As farmers we seem to have a love for attention-grabbing statistics. You know the sort of thing – record auction prices, massive milk yields and whopping tractor horse powers.
However, there is one number none of us can boast about – or ignore – and it is the number of fatalities that still occur among people working on UK farms.
A recent tragic accident that cost a caring professional livestock haulier his life while working at an East Anglian pig farm has, in the cruellest of ways, reminded me of the danger to life we face every day working in agriculture.
I now know five people personally who have been killed while working on farms. That’s a shocking statistic, and with average death rates in agriculture still running at more than 30 a year, there will be plenty more of you with similar stories to tell.
Thirty years ago, the fatal accident rate for every 100,000 farmworkers made farming about as dangerous as a building site. While construction sector fatalities have significantly dropped, agriculture now accounts for 20% of workplace deaths, yet only accounts for 1% of the total UK workforce.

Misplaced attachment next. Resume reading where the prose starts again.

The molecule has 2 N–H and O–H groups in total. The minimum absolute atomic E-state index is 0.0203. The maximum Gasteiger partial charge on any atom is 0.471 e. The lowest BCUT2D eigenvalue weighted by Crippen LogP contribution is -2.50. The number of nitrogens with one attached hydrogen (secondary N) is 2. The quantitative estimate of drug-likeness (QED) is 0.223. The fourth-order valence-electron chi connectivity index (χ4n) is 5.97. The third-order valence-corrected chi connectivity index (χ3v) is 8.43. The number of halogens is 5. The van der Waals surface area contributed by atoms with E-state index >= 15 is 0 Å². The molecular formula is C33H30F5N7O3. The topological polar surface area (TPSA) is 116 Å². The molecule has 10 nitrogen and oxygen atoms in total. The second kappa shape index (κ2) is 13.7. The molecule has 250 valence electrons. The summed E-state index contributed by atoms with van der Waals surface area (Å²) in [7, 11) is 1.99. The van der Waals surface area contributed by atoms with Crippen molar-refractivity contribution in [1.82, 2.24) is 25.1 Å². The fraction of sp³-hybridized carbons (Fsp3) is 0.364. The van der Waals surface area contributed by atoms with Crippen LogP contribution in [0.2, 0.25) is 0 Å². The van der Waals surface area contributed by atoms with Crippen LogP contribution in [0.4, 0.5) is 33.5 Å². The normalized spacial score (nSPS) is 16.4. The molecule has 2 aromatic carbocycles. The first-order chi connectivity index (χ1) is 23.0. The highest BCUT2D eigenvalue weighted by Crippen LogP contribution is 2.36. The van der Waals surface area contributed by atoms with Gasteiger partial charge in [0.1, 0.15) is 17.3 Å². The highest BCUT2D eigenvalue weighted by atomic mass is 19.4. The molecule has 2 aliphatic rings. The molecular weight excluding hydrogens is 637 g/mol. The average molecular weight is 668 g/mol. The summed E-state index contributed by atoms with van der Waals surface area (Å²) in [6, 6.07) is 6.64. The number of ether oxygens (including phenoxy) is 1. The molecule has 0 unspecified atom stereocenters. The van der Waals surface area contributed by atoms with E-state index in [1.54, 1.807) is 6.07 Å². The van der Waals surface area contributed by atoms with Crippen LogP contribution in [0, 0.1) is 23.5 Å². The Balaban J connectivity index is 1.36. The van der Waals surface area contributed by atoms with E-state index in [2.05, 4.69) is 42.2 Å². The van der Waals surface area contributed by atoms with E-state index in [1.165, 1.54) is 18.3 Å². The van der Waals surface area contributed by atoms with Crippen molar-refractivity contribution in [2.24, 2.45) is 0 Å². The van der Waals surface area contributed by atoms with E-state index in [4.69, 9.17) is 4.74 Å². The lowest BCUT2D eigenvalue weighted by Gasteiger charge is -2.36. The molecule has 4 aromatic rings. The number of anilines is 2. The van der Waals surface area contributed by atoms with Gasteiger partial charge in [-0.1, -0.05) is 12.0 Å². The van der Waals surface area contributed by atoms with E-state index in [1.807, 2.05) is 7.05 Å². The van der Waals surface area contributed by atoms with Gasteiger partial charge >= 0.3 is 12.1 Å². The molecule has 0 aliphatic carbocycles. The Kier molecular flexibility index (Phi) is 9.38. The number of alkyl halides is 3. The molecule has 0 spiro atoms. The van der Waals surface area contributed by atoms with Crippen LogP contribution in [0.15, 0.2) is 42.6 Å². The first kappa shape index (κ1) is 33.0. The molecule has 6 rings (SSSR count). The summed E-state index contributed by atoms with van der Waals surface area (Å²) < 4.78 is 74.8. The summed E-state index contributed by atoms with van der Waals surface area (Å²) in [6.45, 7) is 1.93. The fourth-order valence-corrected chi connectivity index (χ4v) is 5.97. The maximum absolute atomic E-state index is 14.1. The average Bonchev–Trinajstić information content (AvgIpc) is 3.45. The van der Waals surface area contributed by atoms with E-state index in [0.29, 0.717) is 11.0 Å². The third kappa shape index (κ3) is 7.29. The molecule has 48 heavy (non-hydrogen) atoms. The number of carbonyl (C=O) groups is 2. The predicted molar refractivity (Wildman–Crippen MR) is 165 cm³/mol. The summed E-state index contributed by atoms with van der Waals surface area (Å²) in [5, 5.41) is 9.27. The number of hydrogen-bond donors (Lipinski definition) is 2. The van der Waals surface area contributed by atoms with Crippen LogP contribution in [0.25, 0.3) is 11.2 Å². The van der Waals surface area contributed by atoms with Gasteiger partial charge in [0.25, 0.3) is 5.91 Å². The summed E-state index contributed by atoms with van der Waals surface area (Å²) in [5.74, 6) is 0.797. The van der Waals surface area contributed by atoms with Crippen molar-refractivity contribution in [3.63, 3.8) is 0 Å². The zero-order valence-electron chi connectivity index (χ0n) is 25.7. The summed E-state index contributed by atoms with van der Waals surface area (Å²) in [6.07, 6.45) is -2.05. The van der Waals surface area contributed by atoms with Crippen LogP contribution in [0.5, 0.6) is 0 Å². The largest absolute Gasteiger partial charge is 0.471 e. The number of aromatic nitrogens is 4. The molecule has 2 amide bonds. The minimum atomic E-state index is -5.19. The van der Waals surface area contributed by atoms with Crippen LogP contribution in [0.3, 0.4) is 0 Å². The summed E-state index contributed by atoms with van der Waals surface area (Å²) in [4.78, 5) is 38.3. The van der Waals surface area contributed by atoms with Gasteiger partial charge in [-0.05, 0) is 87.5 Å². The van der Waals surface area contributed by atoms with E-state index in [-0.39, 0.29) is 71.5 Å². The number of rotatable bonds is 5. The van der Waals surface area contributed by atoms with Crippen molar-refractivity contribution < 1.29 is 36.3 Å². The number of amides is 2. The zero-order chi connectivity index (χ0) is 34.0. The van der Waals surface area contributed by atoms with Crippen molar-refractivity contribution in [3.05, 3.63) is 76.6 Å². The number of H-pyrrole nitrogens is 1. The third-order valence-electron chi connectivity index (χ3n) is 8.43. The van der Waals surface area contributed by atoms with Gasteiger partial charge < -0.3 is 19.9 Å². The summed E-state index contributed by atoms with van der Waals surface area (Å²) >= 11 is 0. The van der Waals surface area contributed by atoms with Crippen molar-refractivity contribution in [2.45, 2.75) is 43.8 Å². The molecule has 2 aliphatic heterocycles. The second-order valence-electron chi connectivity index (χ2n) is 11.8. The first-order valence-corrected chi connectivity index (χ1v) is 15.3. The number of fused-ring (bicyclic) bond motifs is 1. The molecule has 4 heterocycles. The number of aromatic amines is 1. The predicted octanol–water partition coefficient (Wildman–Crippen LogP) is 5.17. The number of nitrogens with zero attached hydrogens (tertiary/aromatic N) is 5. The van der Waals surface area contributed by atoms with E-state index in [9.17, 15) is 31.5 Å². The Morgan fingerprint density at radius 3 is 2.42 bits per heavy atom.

The Health and Safety Executive publishes a comprehensive report every year, which details the causes, trends, employment status and geographical areas of all the fatalities on farms.
Farmers over 55 account for half of all deaths, while the youngest have the lowest death rate. Older farmers might be less risk-conscious and more complacent when doing repetitive tasks. Younger people could be trained better. Quite possibly, it’s as simple as ageing and physical fitness. If you didn’t hear or see the impending danger, you’re less likely to escape harm.
There are some great initiatives in place, such as the Farm Safety Foundation – known to many as Yellow Wellies – and @farmsafetyhour on Twitter, with which we should all get involved. We have adopted the What3words.com and MeritAgCheck apps across all our machines and vehicles. Both are proving very worthwhile.
Perhaps the key thing is to start the farm safety conversation as often as we can, at all levels, introduce demanding targets and dramatically improve our attitudes to managing risk, just as the construction companies did successfully 20 years ago.